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Public Radio's Environmental News Magazine (follow us on Google News)

BirdNote®: The Oilbird’s Lightless Life

Air Date: Week of

Oilbirds have excellent night vision, due to having the highest density of rods of any known vertebrate. (Photo: Roger Alham)

Oilbirds live their whole lives in darkness, emerging from the South American caves where they live only at night. BirdNote®’s Ashley Ahearn shares how oilbirds use echolocation and night vision to forage, and how the bird got its unique name.


BASCOMB: It’s Living on Earth, I’m Bobby Bascomb.

CURWOOD: And I’m Steve Curwood


CURWOOD: Birds have evolved in many surprising ways to adapt and thrive, from swimming penguins to hovering humming birds. Ashley Ahearn of Birdnote reports on a South America bird that shares an adaptation with bats.


The Oilbird’s Lightless Life
[Calls of Oilbirds: http://macaulaylibrary.org/audio/4559]

Oilbirds roost in caves, but need to live near forests in order to obtain food. (Photo: Roger Alham)

These are the freakish snarls of the Oilbird, which spends its whole life in the dark. These birds live in caves in Trinidad and South America and fly out at night to search for food.

The Oilbird is adapted to this lifestyle. It uses echolocation — like a bat — to find its way in the pitch-black of its cave.

[Oilbird echolocation clicks and calls]  

And the birds have excellent night vision — rivaling that of an owl’s — to help them forage after dark.

Fossils suggest that the Oilbird diverged from other bird families more than 50 million years ago. It has no close living relatives.

[Oilbird echolocation clicks and calls]  

The Oilbird isn’t black, as its name might suggest. It’s actually a rich brown with large white spots. It has a hooked beak, like a hawk, but it’s not a meat-eater. The Oilbird lives on tree fruit, especially palm nuts and avocados, which it finds thanks to its keen sense of smell. This diet, rich in fat and oils, leads to plump chicks… and the name… Oilbird. In fact, humans used to boil down the birds to make oil.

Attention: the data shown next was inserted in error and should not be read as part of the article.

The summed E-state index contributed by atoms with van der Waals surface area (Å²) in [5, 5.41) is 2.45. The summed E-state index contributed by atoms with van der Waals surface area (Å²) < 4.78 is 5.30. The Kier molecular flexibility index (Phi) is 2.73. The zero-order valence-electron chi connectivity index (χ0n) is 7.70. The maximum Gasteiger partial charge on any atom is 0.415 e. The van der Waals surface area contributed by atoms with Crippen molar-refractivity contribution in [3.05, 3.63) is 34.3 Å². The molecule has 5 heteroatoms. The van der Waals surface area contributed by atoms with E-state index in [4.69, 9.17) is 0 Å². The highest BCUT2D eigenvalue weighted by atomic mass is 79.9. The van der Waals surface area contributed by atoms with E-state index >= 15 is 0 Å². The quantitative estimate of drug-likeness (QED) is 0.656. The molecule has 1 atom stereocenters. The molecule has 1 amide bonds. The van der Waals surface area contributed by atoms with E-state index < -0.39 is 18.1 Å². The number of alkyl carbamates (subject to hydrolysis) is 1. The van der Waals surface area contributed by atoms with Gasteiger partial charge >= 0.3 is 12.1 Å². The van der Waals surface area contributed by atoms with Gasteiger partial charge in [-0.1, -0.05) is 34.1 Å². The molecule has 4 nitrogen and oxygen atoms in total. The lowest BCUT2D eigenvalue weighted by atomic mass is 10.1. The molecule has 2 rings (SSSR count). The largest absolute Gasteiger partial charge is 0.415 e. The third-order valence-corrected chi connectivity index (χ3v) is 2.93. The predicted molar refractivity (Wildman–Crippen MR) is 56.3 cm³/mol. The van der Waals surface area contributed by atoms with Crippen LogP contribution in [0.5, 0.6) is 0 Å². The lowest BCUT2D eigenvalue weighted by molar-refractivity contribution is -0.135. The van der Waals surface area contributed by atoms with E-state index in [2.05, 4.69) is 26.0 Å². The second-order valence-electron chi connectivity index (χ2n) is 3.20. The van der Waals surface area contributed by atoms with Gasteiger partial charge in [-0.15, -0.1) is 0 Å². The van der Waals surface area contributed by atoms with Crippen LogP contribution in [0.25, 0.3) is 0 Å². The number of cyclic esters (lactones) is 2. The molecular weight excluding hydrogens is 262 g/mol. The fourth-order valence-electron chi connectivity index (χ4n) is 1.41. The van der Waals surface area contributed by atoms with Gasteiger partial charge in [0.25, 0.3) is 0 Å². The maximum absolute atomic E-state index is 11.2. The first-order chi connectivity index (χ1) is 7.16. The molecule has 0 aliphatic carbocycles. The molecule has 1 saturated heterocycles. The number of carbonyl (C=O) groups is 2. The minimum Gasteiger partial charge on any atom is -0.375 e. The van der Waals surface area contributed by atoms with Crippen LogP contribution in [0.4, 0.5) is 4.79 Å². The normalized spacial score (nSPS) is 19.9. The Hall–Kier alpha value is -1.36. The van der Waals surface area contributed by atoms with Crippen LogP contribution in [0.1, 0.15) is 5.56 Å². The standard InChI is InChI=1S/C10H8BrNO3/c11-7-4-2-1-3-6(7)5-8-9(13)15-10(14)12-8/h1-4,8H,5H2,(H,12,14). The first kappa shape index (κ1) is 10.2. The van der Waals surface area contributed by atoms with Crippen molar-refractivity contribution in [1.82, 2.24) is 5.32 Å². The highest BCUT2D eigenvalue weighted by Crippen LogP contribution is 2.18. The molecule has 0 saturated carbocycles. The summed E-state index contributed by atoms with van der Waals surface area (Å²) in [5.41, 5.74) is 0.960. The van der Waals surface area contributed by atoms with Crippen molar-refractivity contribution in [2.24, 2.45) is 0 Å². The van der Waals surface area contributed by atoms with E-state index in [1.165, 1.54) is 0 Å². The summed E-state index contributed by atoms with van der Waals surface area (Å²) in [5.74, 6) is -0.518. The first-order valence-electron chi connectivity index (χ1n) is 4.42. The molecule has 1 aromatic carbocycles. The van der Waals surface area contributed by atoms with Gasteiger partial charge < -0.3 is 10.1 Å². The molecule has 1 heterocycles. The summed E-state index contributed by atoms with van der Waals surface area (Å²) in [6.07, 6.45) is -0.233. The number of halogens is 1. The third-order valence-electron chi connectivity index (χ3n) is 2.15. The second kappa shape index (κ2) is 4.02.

Oilbirds’ favorite fruit is the fruit of the oil palm. These fruits can be collected and boiled down to extract their fat for use as fuel. (Photo: Tony Palliser)

[Calls of Oilbirds: http://macaulaylibrary.org/audio/4559]

Written by Bob Sundstrom
First set of bird sounds provided by The Macaulay Library of Natural Sounds at the Cornell Lab of Ornithology, Ithaca, New York: Oilbird calls [4559] recorded by David W Snow in Trinidad and Tobago's Arima Valley, in 1959.
Oilbird echolocation clicks and calls recorded by Andrew Spencer in Ecuador.
BirdNote's theme music was composed and played by Nancy Rumbel and John Kessler.
Producer: John Kessler
Executive Producer: Sallie Bodie
Editor: Ashley Ahearn
Associate Producer: Ellen Blackstone
Assistant Producer: Mark Bramhill
© 2015 BirdNote  January 2015 / January 2020    Narrator: Ashley Ahearn

ID # oilbird-01-2015-01-27  oilbird-01b

CURWOOD: For pictures navigate over to the Living on Earth website, LOE dot org



Find out more on the BirdNote® website


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